Trump’s tax plan would cut income tax rates while capping deductions for the wealthy. He would also reduce the business tax rate to 15 percent and eliminate the estate tax. Workers at every income level would enjoy lower taxes under Trump’s plan, but the biggest beneficiaries by far are the very wealthy. Estimates from the Tax Policy Center and the Tax Foundation estimate that the top 1 percent of income households would see their after-tax incomes rise by 10.2 to 13 percent under Trump’s plan, while “middle income” households -- those from the 40th to the 60th percentile -- would see an increase of 1.3 to 1.8 percent. Tax savings at all levels could be higher from economic growth, but the wealthy still see the biggest bump.
  1. End The Offshoring Act. Establishes tariffs to discourage companies from laying off their workers in order to relocate in other countries and ship their products back to the U.S. tax-free.
  1. American Energy & Infrastructure Act. Leverages public-private partnerships, and private investments through tax incentives, to spur $1 trillion in infrastructure investment over 10 years. It is revenue neutral.
  1. School Choice And Education Opportunity Act. Redirects education dollars to give parents the right to send their kid to the public, private, charter, magnet, religious or home school of their choice. Ends common core, brings education supervision to local communities. It expands vocational and technical education, and make 2 and 4-year college more affordable.
The big question surrounding Trump’s school choice plan is this: How will he pay for it? Not with new money, he has been clear, but “redirects education dollars” is vague. The fact is, much of the money the U.S. government spends in schools goes to districts that serve low-income, at-risk students. Under Trump’s plan, at least some of these so-called Title I dollars would likely end up going to more affluent districts or leaving the public system entirely.

Here’s the other headline in this graph: “Ends common core.” Learning standards, including the Common Core, are adopted (and replaced) at the state level, and the new federal education law, ESSA, will make it very difficult for Trump to change that. Here’s why. He could try to use federal dollars to push states away from the Common Core, but, again, the new law is clear about the government’s right/ability to do such pushing: It can’t. For more unpacking of Trump’s education plan, check this out.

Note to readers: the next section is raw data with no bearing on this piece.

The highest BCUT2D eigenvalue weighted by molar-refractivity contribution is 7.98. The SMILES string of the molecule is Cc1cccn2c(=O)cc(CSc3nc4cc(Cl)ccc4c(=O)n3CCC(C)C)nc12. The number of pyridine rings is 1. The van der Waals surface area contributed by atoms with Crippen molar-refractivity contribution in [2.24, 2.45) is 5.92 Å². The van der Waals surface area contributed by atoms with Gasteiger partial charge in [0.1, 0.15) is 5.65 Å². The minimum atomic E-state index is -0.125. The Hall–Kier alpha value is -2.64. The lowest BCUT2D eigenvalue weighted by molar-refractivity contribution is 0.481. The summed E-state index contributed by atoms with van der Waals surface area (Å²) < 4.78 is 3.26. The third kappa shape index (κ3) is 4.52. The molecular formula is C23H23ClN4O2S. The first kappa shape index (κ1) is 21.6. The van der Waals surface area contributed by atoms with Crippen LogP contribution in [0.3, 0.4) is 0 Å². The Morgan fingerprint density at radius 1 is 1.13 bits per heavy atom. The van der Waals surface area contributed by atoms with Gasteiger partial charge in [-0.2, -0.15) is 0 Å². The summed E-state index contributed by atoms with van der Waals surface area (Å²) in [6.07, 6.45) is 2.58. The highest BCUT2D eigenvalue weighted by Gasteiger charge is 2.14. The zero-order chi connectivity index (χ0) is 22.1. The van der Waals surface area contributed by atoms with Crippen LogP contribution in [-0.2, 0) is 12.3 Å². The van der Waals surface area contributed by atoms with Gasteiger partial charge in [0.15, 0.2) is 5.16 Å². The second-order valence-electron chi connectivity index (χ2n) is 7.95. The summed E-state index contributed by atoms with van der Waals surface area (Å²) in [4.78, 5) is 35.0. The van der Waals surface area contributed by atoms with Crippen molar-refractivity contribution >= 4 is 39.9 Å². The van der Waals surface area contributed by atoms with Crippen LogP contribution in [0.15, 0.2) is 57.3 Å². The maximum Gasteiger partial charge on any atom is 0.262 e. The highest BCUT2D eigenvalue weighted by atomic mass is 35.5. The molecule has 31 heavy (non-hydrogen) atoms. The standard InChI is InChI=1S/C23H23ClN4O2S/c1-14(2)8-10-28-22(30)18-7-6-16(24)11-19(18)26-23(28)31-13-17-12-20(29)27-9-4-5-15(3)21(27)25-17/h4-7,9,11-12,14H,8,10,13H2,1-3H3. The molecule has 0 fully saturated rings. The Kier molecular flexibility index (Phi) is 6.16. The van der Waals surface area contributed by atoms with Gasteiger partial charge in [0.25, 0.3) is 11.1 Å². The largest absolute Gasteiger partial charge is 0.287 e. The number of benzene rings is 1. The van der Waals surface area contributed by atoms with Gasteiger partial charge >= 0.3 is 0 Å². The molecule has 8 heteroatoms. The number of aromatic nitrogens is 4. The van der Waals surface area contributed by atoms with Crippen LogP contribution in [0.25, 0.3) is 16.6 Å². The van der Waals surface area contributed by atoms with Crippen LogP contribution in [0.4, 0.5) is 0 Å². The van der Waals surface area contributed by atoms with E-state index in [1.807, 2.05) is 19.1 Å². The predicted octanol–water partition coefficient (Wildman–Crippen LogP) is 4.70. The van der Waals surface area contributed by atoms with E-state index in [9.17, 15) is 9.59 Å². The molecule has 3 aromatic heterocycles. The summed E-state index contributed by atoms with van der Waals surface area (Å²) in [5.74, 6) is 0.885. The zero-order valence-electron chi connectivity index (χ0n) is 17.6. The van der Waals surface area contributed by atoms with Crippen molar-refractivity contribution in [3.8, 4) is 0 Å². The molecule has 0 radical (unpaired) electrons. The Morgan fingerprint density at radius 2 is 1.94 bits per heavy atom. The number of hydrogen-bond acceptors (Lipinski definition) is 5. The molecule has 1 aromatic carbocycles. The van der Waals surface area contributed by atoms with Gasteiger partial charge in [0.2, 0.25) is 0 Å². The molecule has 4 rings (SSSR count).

1. Repeal and Replace Obamacare Act. Fully repeals Obamacare and replaces it with Health Savings Accounts, the ability to purchase health insurance across state lines, and lets states manage Medicaid funds. Reforms will also include cutting the red tape at the FDA: there are over 4,000 drugs awaiting approval, and we especially want to speed the approval of life-saving medications.
 The GOP Congress has already demonstrated its willingness to repeal the insurance tax subsidies and Medicaid expansion portions of the Affordable Care Act, along with the requirement that all Americans have health insurance, using a fast-track legislative maneuver known as “reconciliation” that prevents a Democratic filibuster. President Obama vetoed that measure, but President-elect Trump would presumably sign it. The Congressional Budget Office predicts that could strip health insurance coverage from more than 20 million people -- although the change would most likely be phased in over a couple of years. Trump’s replacement plan is less clear. Health savings accounts would allow more people to buy insurance with pre-tax dollars, and selling insurance across state lines might increase competition and reduce prices. But coverage will very likely remain out of reach for many. The requirement that insurance companies provide coverage to people with pre-existing conditions cannot be repealed through reconciliation. But preserving that requirement without the individual mandate to purchase insurance could create a costly situation in which people wait until they’re sick to buy coverage.